This means the total cable length is 3.75m, which is above the 3m
This is a misconception. The "3m recommendation" is based on use of generally-practiced consumer-grade raw cables having two USB-defined connectors. In theory the channel length is limited only by ability of the cable to propagate signals with differential loss of less than -25dB at 7.5 GHz. If you can make a 20-m cable from very expensive materials and/or finger-size thick that meets this specification, the USB 3.x link should work just fine.
However, you are planning to break the link into 4 segments, and thus introduce 4 extra connectors. Connectors are usually the worst to maintain characteristic impedance, and all board-to-connector (or cable-to-connector attachment) fan-out has horrible variability and usually introduces impedance mismatches, and heavy inter-symbol interference results. This is the primary reason why USB standard strongly discourages the use of passive cable extenders, the necessary quality of interconnect is simply not achievable in consumer-grade production. So your "passive" approach will require the use of very expensive military-grade connectors and careful design of internal PCBs or whatever do you plan to use inside your enclosures.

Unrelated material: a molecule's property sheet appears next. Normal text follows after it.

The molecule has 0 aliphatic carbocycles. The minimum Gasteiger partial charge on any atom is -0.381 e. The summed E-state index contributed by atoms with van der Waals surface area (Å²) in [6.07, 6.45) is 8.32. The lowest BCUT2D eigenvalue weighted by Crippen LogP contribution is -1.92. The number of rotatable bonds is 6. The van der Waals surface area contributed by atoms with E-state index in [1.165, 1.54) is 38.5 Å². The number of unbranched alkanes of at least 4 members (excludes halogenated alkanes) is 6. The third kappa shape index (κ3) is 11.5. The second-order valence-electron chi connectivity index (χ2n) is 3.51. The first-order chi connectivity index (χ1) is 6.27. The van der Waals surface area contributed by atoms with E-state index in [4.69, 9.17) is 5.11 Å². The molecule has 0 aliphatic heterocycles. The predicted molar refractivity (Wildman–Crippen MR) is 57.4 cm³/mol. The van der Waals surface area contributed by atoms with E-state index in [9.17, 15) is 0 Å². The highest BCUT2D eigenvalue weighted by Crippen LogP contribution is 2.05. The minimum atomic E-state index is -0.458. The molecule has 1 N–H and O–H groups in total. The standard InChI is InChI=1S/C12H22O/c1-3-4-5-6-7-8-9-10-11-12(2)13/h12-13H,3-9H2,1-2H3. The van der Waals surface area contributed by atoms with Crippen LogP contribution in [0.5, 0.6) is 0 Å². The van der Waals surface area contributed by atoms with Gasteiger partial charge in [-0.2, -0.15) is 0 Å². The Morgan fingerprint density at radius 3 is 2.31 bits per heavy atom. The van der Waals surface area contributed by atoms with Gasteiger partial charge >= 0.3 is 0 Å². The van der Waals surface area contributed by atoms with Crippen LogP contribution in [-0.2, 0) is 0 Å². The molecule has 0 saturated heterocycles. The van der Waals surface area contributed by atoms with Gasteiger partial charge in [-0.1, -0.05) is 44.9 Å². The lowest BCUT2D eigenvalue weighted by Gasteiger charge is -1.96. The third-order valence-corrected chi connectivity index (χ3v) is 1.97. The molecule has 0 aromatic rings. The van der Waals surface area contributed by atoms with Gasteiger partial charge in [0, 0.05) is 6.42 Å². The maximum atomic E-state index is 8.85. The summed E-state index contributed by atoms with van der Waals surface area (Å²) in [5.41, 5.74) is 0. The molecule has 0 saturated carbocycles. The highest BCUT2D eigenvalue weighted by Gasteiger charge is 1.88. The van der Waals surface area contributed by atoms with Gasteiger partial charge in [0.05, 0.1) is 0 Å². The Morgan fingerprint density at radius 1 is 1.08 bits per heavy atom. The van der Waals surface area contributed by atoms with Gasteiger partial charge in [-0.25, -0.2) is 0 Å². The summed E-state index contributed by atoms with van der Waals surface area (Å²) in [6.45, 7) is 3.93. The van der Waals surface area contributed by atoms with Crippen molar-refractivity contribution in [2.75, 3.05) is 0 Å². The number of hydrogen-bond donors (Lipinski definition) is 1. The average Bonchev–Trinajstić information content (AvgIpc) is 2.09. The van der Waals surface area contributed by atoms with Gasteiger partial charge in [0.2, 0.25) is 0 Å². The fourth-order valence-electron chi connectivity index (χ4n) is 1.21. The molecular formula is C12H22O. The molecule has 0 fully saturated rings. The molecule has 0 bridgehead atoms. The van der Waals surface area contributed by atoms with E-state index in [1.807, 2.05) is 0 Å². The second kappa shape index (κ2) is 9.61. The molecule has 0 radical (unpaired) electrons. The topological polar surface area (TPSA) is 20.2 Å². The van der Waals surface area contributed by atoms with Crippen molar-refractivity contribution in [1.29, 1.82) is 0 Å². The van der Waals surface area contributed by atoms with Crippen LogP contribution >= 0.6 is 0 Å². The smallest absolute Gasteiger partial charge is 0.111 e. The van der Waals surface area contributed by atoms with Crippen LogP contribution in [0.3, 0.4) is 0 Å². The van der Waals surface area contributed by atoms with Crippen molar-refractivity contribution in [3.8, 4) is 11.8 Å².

As you mention, the other option is to use either a re-driver (I would use two of them, at the output of each enclosure), or a low-port-count USB 3.0 hub. The use of two classic analog re-drivers in series is however questionable, since each redriver will introduce extra jitter, which might kill the link. The solution is in new class of USB devices called re-timers, but they are fairly new devices, I am not sure if they already hit the market, and have no experience with them.
In all above cases the success is highly questionable or will take a lot of efforts and expensive equipment to tune the link. I would still try to find a way to connect your PC with the cam with one-segment active extender, preferably based on fiber-optics, just like the cables offered by Corning Communication.